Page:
Amputation is defined as the surgical procedure of limb ablation (removal).
This surgery is often performed by orthopedic surgeons with strict indications and contraindications. Typically, physicians will do everything possible to save the limb; however, in some cases, cutting off the limb is inevitable and could save the patient’s life.
In this article, we will briefly discuss some of the indications to perform an amputation.
Causes of Amputation
Ischemia is a medical term that describes the severe decline in blood perfusion to tissues. When the blood vessels of the limb are clogged, and tissue damage occurs beyond repair, surgeons might have to remove the affected limb.
This cause is mainly the result of motor vehicle accidents, which damage all structures of the limb (e.g. muscle, bone, blood vessels, joints).
Severe burns are extremely challenging to manage, and in unusual cases, amputation might be the only solution for these patients.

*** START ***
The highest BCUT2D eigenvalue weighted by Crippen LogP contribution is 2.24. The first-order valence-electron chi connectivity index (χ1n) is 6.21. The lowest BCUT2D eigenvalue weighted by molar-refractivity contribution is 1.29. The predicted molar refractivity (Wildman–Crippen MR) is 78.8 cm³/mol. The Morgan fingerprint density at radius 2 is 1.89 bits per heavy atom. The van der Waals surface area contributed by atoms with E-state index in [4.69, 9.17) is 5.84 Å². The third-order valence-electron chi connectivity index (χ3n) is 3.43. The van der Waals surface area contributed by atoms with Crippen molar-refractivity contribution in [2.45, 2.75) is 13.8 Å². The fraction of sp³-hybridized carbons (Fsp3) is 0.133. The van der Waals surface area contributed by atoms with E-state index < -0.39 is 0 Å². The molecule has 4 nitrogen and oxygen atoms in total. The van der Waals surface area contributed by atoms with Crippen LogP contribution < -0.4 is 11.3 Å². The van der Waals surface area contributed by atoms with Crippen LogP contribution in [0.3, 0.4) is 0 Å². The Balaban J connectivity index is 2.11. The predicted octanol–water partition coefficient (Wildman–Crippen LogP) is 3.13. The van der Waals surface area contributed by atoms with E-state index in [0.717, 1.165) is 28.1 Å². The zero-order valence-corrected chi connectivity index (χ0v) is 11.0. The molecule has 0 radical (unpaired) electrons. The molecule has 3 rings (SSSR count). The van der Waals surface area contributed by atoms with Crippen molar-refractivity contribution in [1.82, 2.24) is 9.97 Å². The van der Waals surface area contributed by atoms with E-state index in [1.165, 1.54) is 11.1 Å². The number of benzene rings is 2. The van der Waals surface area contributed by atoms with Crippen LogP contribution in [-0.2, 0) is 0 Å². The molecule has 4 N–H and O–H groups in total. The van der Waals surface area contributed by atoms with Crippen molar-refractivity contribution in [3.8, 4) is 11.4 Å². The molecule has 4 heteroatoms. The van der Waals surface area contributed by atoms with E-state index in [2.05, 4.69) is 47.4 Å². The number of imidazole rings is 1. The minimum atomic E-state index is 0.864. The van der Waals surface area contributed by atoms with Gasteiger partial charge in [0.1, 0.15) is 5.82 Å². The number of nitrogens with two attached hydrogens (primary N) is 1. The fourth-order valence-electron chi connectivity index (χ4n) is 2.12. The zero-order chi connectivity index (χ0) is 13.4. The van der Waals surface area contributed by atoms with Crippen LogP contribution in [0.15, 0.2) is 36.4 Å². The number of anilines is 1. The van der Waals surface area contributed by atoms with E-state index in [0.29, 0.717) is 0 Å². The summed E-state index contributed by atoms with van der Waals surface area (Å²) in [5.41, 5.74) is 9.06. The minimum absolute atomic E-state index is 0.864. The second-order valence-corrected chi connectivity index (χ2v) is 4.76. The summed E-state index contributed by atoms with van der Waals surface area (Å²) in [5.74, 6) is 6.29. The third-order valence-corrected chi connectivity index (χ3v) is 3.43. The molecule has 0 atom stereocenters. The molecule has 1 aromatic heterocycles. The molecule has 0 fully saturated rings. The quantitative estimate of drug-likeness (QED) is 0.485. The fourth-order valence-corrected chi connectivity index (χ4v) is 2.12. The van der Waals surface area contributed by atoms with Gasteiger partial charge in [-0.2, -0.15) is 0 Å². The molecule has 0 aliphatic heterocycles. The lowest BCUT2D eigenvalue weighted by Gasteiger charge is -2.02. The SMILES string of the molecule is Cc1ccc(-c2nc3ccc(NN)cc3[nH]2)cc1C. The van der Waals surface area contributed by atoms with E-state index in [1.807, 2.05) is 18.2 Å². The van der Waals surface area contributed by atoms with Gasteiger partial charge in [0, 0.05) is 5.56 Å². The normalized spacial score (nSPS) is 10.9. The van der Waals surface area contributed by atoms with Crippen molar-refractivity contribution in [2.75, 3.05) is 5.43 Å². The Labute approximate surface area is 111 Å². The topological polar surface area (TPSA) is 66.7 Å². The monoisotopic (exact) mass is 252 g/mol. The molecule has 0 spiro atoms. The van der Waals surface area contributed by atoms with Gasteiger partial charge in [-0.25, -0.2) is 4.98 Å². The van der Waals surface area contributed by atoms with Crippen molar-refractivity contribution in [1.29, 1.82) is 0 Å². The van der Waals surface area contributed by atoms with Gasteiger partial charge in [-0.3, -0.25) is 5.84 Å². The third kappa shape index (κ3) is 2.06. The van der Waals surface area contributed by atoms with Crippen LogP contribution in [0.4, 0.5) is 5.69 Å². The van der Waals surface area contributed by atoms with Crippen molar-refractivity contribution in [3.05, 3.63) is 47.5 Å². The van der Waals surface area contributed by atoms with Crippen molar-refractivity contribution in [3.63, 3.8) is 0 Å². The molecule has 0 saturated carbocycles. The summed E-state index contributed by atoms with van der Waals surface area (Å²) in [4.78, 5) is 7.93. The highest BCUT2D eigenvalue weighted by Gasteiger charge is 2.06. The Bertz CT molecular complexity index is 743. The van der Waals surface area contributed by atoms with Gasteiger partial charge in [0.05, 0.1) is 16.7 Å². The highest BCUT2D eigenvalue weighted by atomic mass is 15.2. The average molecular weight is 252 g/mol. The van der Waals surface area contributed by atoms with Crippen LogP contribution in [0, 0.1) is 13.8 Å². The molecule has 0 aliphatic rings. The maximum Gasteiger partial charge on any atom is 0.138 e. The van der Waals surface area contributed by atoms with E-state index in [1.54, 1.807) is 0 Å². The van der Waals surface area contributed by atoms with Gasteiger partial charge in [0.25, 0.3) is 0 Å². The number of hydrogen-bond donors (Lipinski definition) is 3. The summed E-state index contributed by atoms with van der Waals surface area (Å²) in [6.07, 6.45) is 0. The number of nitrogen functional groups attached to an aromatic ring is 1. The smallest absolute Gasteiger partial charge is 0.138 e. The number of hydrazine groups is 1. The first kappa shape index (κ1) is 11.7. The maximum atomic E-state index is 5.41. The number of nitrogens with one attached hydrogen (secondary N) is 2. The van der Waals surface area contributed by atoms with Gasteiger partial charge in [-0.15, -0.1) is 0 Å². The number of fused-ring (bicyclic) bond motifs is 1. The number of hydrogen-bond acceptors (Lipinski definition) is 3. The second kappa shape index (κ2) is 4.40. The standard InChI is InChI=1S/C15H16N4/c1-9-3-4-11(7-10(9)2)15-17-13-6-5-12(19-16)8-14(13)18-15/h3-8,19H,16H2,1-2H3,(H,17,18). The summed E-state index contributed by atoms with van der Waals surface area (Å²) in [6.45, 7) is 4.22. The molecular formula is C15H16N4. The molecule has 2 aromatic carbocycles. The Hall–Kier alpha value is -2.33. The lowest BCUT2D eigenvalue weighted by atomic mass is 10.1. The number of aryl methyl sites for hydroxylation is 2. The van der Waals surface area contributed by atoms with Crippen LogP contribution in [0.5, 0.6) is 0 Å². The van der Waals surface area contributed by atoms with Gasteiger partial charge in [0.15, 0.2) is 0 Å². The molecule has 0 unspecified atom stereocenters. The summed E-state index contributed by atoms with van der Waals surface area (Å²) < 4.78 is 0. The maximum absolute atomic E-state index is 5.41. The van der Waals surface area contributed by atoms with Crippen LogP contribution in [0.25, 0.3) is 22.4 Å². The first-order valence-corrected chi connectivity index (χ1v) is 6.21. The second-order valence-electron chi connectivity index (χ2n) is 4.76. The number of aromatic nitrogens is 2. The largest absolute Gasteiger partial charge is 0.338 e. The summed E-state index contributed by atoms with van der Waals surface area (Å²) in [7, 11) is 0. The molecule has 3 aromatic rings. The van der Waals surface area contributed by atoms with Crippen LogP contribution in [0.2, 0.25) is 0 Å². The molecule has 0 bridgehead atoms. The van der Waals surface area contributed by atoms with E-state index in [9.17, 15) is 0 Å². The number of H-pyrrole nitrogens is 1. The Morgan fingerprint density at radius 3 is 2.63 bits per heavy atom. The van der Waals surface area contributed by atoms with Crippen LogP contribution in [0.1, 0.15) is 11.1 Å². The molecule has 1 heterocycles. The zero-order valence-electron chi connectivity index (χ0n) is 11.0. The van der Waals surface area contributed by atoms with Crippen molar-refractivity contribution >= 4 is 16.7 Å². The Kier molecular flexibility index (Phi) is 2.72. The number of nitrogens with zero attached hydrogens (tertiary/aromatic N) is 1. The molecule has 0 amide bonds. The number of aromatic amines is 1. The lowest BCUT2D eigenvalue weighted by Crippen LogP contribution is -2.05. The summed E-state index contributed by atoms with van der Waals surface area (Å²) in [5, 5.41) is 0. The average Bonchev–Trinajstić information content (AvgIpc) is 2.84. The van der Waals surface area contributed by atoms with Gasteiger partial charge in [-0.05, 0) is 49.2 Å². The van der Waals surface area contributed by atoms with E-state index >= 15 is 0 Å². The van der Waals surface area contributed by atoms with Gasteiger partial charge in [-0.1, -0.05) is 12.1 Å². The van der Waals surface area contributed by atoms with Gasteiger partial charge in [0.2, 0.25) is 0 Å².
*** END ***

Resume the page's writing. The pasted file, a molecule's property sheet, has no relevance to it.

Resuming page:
While frostbites rarely require the amputation of entire limbs, it might be necessary for patients with frozen fingers or toes.
Some cancers that affect muscle, bone, and other connective tissue found in the extremities might indicate the removal of the limb.
Fortunately, cancer is rarely a cause of amputation because it presents early on with warning signs.
Recurrent infection that’s resistant to antibiotics might be an indication to ablate the limb, especially if the damage is extending to healthy tissues.
There are several causes of amputation, but in the end, it is up to the surgeon to measure the benefit/risk of performing this procedure.
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